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Original research
CT hyperdense cerebral artery sign reflects distinct proteomic composition in acute ischemic stroke thrombus
  1. Derrek Schartz1,2,
  2. Sajal Medha K Akkipeddi2,
  3. Siddharth Chittaranjan2,
  4. Redi Rahmani2,
  5. Aditya Gunturi2,
  6. Nathaniel Ellens2,
  7. Gurkirat Singh Kohli2,
  8. Alex Kessler1,
  9. Thomas Mattingly2,
  10. Craig Morrell3,
  11. Tarun Bhalla2,
  12. Matthew T Bender2
  1. 1 Imaging Sciences, University of Rochester Medical Center, Rochester, New York, USA
  2. 2 Department of Neurosurgery, University of Rochester Medical Center, Rochester, New York, USA
  3. 3 Aab Cardiovascular Research Institute, University of Rochester Medical Center, Rochester, New York, USA
  1. Correspondence to Dr Derrek Schartz, Imaging Sciences, University of Rochester Medical Center, Rochester, NY 14642, USA; derrek_schartz{at}


Background Hyperdense cerebral artery sign (HCAS) is an imaging biomarker in acute ischemic stroke (AIS) that has been shown to be associated with various clinical outcomes and stroke etiology. While prior studies have correlated HCAS with histopathological composition of cerebral thrombus, it is unknown whether and to what extent HCAS is also associated with distinct clot protein composition.

Methods Thromboembolic material from 24 patients with AIS were retrieved via mechanical thrombectomy and evaluated with mass spectrometry in order to characterize their proteomic composition. Presence (+) or absence (−) of HCAS on preintervention non-contrast head CT was then determined and correlated with thrombus protein signature with abundance of individual proteins calculated as a function HCAS status.

Results 24 clots with 1797 distinct proteins in total were identified. 14 patients were HCAS(+) and 10 were HCAS(−). HCAS(+) were most significantly differentially abundant in actin cytoskeletal protein (P=0.002, Z=2.82), bleomycin hydrolase (P=0.007, Z=2.44), arachidonate 12-lipoxygenase (P=0.004, Z=2.60), and lysophospholipase D (P=0.007, Z=2.44), among other proteins; HCAS(−) clots were differentially enriched in soluble N-ethylmaleimide-sensitive factor (NSF) attachment protein (P=0.0009, Z=3.11), tyrosine-protein kinase Fyn (P=0.002, Z=2.84), and several complement proteins (P<0.05, Z>1.71 for all), among numerous other proteins. Additionally, HCAS(−) thrombi were enriched in biological processes involved with plasma lipoprotein and protein-lipid remodeling/assembling, and lipoprotein metabolic processes (P<0.001), as well as cellular components including mitochondria (P<0.001).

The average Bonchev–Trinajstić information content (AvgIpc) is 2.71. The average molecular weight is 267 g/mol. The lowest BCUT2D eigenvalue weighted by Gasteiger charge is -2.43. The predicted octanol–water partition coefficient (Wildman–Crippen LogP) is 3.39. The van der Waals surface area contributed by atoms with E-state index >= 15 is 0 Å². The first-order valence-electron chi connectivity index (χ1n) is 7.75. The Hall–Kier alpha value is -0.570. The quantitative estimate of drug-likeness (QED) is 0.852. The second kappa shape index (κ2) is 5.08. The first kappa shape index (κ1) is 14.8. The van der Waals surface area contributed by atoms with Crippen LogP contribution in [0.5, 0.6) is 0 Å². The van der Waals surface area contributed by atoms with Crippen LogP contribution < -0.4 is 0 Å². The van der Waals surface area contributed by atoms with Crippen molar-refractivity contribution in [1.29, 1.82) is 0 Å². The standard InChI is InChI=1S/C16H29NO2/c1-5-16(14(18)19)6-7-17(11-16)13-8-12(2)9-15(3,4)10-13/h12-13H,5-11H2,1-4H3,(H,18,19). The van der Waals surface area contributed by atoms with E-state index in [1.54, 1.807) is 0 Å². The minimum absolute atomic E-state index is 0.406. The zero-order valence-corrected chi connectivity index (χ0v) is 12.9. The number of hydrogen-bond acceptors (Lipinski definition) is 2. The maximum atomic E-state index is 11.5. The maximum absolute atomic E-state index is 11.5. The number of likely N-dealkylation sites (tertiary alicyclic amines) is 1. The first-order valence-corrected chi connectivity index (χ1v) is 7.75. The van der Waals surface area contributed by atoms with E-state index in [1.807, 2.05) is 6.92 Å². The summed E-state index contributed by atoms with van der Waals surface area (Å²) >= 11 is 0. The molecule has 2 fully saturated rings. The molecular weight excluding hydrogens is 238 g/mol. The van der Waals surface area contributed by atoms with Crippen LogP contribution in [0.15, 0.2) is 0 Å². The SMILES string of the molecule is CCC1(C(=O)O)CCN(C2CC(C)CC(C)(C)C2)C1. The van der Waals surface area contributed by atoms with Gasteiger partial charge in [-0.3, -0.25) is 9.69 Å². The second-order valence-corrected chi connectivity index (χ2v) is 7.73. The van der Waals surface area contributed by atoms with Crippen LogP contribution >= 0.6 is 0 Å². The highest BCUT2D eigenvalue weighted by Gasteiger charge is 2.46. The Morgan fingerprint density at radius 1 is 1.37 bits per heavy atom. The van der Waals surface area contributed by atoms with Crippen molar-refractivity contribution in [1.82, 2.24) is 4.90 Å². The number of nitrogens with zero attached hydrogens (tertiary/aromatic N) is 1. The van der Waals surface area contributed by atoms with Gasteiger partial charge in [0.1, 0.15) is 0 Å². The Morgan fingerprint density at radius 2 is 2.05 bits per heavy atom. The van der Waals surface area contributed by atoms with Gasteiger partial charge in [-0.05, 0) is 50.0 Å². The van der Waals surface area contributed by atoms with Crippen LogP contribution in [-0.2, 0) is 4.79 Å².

Conclusions HCAS is reflective of distinct proteomic composition in AIS thrombus. These findings suggest that imaging can be used to identify mechanisms of clot formation or maintenance at the protein level, and might inform future research on thrombus biology and imaging characterization.

  • CT
  • thrombectomy
  • CT angiography
  • stroke

Data availability statement

Data are available upon reasonable request.

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Data availability statement

Data are available upon reasonable request.

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  • Contributors Conception and design: DS, SMKA, MTB. Data acquisition: DS, SMKA, RR, AG, NE, GSK, AK, MTB. Data analysis: DS, SMKA, SC. Interpretation of data: all authors. Primary manuscript writing: DS, SMKA, AK, MTB. Manuscript editing and appraisal: all authors. DS and MTB are guarantors.

  • Funding Funding was provided by the Department of Neurosurgery of the University of Rochester Medical Center.

  • Competing interests None declared.

  • Provenance and peer review Not commissioned; externally peer reviewed.

  • Supplemental material This content has been supplied by the author(s). It has not been vetted by BMJ Publishing Group Limited (BMJ) and may not have been peer-reviewed. Any opinions or recommendations discussed are solely those of the author(s) and are not endorsed by BMJ. BMJ disclaims all liability and responsibility arising from any reliance placed on the content. Where the content includes any translated material, BMJ does not warrant the accuracy and reliability of the translations (including but not limited to local regulations, clinical guidelines, terminology, drug names and drug dosages), and is not responsible for any error and/or omissions arising from translation and adaptation or otherwise.